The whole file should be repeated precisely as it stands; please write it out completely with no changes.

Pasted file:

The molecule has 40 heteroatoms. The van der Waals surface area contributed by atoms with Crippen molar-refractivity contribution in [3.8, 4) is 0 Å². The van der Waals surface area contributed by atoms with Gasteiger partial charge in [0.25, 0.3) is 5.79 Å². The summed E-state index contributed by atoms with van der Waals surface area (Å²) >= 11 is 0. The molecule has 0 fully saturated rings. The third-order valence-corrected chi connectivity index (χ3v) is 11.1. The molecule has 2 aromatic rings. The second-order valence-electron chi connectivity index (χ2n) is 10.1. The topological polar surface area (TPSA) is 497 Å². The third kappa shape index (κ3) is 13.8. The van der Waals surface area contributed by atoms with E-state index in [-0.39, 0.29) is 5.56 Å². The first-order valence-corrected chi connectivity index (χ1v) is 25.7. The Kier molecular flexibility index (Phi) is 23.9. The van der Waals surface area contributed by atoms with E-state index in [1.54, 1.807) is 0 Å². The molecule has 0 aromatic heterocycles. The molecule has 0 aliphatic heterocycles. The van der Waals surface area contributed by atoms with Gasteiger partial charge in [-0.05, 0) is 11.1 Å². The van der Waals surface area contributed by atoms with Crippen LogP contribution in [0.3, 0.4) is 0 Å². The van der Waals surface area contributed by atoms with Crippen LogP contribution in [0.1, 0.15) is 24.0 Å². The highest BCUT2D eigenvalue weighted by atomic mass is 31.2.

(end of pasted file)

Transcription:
The molecule has 40 heteroatoms. The van der Waals surface area contributed by atoms with Crippen molar-refractivity contribution in [3.8, 4) is 0 Å². The van der Waals surface area contributed by atoms with Gasteiger partial charge in [0.25, 0.3) is 5.79 Å². The summed E-state index contributed by atoms with van der Waals surface area (Å²) >= 11 is 0. The molecule has 0 fully saturated rings. The third-order valence-corrected chi connectivity index (χ3v) is 11.1. The molecule has 2 aromatic rings. The second-order valence-electron chi connectivity index (χ2n) is 10.1. The topological polar surface area (TPSA) is 497 Å². The third kappa shape index (κ3) is 13.8. The van der Waals surface area contributed by atoms with E-state index in [-0.39, 0.29) is 5.56 Å². The first-order valence-corrected chi connectivity index (χ1v) is 25.7. The Kier molecular flexibility index (Phi) is 23.9. The van der Waals surface area contributed by atoms with E-state index in [1.54, 1.807) is 0 Å². The molecule has 0 aromatic heterocycles. The molecule has 0 aliphatic heterocycles. The van der Waals surface area contributed by atoms with Gasteiger partial charge in [-0.05, 0) is 11.1 Å². The van der Waals surface area contributed by atoms with Crippen LogP contribution in [0.3, 0.4) is 0 Å². The van der Waals surface area contributed by atoms with Crippen LogP contribution in [0.1, 0.15) is 24.0 Å². The highest BCUT2D eigenvalue weighted by atomic mass is 31.2.